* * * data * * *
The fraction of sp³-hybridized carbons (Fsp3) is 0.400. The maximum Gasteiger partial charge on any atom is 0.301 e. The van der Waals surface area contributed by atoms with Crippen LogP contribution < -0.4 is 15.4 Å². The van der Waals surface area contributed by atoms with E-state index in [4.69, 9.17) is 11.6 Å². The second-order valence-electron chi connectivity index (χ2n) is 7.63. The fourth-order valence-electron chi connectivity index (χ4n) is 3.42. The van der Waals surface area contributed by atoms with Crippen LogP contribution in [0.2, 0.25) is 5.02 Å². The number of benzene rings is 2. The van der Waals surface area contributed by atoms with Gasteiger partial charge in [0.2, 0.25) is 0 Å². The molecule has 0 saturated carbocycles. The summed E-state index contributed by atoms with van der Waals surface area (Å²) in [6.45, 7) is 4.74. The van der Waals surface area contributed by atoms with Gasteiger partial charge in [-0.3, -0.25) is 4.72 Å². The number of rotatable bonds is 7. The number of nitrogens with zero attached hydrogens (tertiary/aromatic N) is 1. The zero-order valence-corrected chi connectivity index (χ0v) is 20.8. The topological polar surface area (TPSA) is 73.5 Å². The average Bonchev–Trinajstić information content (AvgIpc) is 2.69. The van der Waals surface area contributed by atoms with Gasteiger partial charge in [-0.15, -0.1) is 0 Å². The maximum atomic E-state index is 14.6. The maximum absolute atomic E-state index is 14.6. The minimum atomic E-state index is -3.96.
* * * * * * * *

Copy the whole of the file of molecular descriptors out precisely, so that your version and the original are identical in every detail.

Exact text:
The fraction of sp³-hybridized carbons (Fsp3) is 0.400. The maximum Gasteiger partial charge on any atom is 0.301 e. The van der Waals surface area contributed by atoms with Crippen LogP contribution < -0.4 is 15.4 Å². The van der Waals surface area contributed by atoms with E-state index in [4.69, 9.17) is 11.6 Å². The second-order valence-electron chi connectivity index (χ2n) is 7.63. The fourth-order valence-electron chi connectivity index (χ4n) is 3.42. The van der Waals surface area contributed by atoms with Crippen LogP contribution in [0.2, 0.25) is 5.02 Å². The number of benzene rings is 2. The van der Waals surface area contributed by atoms with Gasteiger partial charge in [0.2, 0.25) is 0 Å². The molecule has 0 saturated carbocycles. The summed E-state index contributed by atoms with van der Waals surface area (Å²) in [6.45, 7) is 4.74. The van der Waals surface area contributed by atoms with Gasteiger partial charge in [-0.3, -0.25) is 4.72 Å². The number of rotatable bonds is 7. The number of nitrogens with zero attached hydrogens (tertiary/aromatic N) is 1. The zero-order valence-corrected chi connectivity index (χ0v) is 20.8. The topological polar surface area (TPSA) is 73.5 Å². The average Bonchev–Trinajstić information content (AvgIpc) is 2.69. The van der Waals surface area contributed by atoms with Gasteiger partial charge in [-0.15, -0.1) is 0 Å². The maximum atomic E-state index is 14.6. The maximum absolute atomic E-state index is 14.6. The minimum atomic E-state index is -3.96.